Dynamic Lift

Dynamic lift is the force is the force that acts on a body, such as airplane wing, a hydrofoil or a spinning ball, by virtue of its motion through a fluid. In many games such as cricket, tennis, base ball, or golf, we notice that a spinning ball deviates from its parabolic trajectory as it moves through air. This deviation can be partly explained on the basis of Bernoulli´s principle.

(i) Ball moving without spin:Fig. 13(a) shows the streamlines around a non spinning ball moving relative to a fluid. From the symmetry of streamlines it is clear that the velocity of fluid (air) above and below the ball at corresponding points is the same resulting in zero pressure difference. The air therefore, exerts no upward or downward force on the ball.

(ii) Ball moving with spin: A ball which is spinning drags air along with it. If the surface is rough more air will be dragged. Fig. 13(b) shows the streamlines of air for a ball which is moving and spinning at the same time. The ball is moving forward and relative to it the air is moving backwards. Therefore, the velocity of air above the ball relative to it is larger and below it is smaller. The streamlines thus get crowded above and rarified below.This difference in the velocities of air results in the pressure difference between the lower and upper faces and there is a net upward force on the ball. This dynamic lift due to spinning is called Magnus effect.

Fig. 13 (a) Fluid streaming past a static sphere (b) Streamlines for a fluid around a shpere spinning clockwise. (c) Air flowing past an aerofoil

(iii) Aerofoil or lift on aircraft wing: Fig. 13 (c) shows an aerofoil, which is a solid piece shaped to provide an upward dynamic lift when it moves horizontally through air. The cross-section of the wings of an aeroplane looks somewhat like the aerofoil shown in Fig. 13(c) with streamlines around it. When the aerofoil moves against the wind, the orientation of the wing relative to flow direction causes the streamlines to crowd together above the wing more than those below it. The flow speed on top is higher than that below it. There is an upward force resulting in a dynamic lift of the wings and this balances the weight of the plane. The following example illustrates this.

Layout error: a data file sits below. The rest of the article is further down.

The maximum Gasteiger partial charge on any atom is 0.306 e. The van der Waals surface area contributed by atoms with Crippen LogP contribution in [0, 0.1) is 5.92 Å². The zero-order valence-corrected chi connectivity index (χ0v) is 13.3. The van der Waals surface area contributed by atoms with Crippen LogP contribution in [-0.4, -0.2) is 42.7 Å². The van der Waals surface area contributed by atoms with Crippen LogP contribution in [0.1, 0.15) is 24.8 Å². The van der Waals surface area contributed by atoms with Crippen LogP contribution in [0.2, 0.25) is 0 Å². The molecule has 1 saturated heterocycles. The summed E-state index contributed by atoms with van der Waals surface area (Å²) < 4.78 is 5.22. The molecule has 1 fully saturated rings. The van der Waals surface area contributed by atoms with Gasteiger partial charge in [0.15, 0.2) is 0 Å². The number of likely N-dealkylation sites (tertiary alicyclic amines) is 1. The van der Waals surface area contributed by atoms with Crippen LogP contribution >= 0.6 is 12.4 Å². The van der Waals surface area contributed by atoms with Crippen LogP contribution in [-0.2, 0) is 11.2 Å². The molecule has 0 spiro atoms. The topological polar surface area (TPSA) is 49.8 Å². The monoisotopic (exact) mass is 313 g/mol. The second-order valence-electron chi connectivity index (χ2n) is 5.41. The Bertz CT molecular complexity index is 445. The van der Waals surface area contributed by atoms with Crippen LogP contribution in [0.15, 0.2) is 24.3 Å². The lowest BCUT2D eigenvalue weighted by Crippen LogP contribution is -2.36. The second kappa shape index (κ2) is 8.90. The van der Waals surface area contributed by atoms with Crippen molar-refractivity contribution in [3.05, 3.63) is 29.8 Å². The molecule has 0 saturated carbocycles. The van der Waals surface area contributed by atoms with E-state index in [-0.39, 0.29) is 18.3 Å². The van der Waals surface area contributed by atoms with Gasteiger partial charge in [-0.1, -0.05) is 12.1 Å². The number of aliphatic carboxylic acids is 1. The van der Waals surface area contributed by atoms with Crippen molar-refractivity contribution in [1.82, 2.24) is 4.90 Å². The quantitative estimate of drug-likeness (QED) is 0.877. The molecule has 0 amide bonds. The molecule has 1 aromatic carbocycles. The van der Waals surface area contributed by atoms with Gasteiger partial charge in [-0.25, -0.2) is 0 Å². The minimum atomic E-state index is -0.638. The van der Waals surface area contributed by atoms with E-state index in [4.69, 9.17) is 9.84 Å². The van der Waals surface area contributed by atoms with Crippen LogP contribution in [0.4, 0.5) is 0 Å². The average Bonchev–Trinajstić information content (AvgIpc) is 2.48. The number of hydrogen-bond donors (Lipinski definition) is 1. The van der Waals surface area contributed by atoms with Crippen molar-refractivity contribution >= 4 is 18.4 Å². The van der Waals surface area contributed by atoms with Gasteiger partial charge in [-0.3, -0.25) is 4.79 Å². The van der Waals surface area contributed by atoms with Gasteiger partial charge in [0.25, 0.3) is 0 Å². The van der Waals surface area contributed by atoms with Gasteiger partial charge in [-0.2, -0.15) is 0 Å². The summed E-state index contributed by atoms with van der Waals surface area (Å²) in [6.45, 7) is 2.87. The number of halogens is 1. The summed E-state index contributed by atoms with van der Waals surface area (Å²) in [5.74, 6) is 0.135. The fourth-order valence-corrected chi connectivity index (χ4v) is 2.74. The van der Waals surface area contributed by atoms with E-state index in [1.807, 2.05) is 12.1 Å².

Example 8
A fully loaded Boeing aircraft has mass of 3.3 × 105 kg. Its total wing area is 500 m². It is in level flight with a speed of 960 km/h. (a) Estimate the pressure difference between the lower and upper surfaces of the wings (b) Estimate the fractional increase in the speed of the air on the upper surface of the wing relative to the lower surface. [The density of air is ρ = 1.2 kg m-3 ]


(a) The weight of the Boeing aircraft is balanced by the upward force due to the pressure difference

ΔP × A = (3.3 × 105 kg × 9.8 m s-2)

ΔP =(3.3 × 105 kg × 9.8 m s-2)/ 500 m²

= 6.5 × 103 N m-2

(b) We ignore the small height difference between the top and bottom sides in Eq. (12). The pressure difference between them is then

ΔP = ρ/2[(v2)² – (v1 )²]

where v2is the speed of air over the upper surface and v1 is the speed under the bottom surface.

v2 v1 = 2 ΔP/(v2 + v1)

Taking the average speed vav = (v2 + v1)/2 = 960 km/h = 267 m s-1

we have

v2 v1/vav = P/(vav)² ≈ 0.08

The speed above the wing needs to be only 8% higher than that below.